HOUSTON (July 12, 2022)

Integrated Robotic Surgical Suite for Spine SurgeryMemorial Hermann Southwest Hospital is the first hospital in the nation to deploy an integrated robotic surgical suite that provides advanced 3D and 2D intraoperative imaging capabilities and an intuitive surgeon-controlled robotic arm that aims to increase reliability, consistency and surgical precision during minimally-invasive spine procedures.

Joseph A. Cochran, MD, an assistant professor in the Vivian L. Smith Department of Neurosurgery with McGovern Medical School at UTHealth Houston and a neurosurgeon affiliated with Memorial Hermann Southwest, utilized the technology last month while operating on Michael Ferguson, a 55-year-old who suffered a spine injury as a result of a motor vehicle collision.  His official diagnosis was lumbar osteomyelitis with instability.

“Mr. Ferguson underwent data-enhanced, digital surgery – specifically a spinal fusion from L2 to the posterior pelvis – in the hospital’s new robotic surgical suite,” said Dr. Cochran.  “Utilizing the imaging robot and robotic arm, Mr. Ferguson was able to undergo a less-invasive procedure with reduced trauma resulting in a quicker recovery.”

Imaging Robot

Digital spine surgery using the mobile imaging robot benefits both the clinical team and the patient.  The system works in-sync with other devices in the operating room to enhance the surgical experience.  Thanks to its mobile and circular design, the robot can be maneuvered around the patient, which allows the clinical team to perform precision imaging during surgery of very large boney structures like the pelvis, while also being able to narrow the radiation beam to treat very small structures like the cervical spine.  Additionally, an independently moving imaging source and detector panels enable flexible patient positioning and specialized imaging, reducing the amount of radiation to the patient.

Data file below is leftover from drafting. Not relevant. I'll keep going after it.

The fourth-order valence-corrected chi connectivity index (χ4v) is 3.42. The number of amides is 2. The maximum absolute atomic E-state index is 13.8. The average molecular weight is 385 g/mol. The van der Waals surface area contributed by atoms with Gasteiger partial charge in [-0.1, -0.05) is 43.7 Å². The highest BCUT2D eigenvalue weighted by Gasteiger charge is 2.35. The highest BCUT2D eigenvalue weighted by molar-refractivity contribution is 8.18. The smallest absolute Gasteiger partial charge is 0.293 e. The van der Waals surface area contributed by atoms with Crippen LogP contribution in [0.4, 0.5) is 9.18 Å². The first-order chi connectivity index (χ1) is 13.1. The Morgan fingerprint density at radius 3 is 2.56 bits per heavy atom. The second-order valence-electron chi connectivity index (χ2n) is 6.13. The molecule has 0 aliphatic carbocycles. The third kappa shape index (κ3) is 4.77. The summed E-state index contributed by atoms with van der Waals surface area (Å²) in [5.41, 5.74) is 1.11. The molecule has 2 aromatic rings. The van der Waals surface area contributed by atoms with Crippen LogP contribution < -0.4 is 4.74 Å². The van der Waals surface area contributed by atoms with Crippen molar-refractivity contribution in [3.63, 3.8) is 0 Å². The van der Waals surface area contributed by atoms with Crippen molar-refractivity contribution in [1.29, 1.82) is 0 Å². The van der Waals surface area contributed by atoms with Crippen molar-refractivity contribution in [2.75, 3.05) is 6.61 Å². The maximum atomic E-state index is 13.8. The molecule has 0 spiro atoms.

Robotic Arm

From the surgical side, the robotic arm acts as a reliable extra hand in the operating room.  Controlled by the surgeon, the robot is moved and locked into place to guide movement during surgery.  By having an extra software-driven hand, the surgeon can focus on all the surgical steps with both human hands.

“Our new robotic surgical suite is an exciting leap forward in our surgical capabilities at Memorial Hermann Southwest,” said Malisha Patel, senior vice president and CEO of Memorial Hermann Southwest and Memorial Hermann Sugar Land Hospital.  “We are proud to be the first to break new ground with this new technology that can make every spine procedure safer and more precise.”

For more information on spine surgery at Memorial Hermann, click here.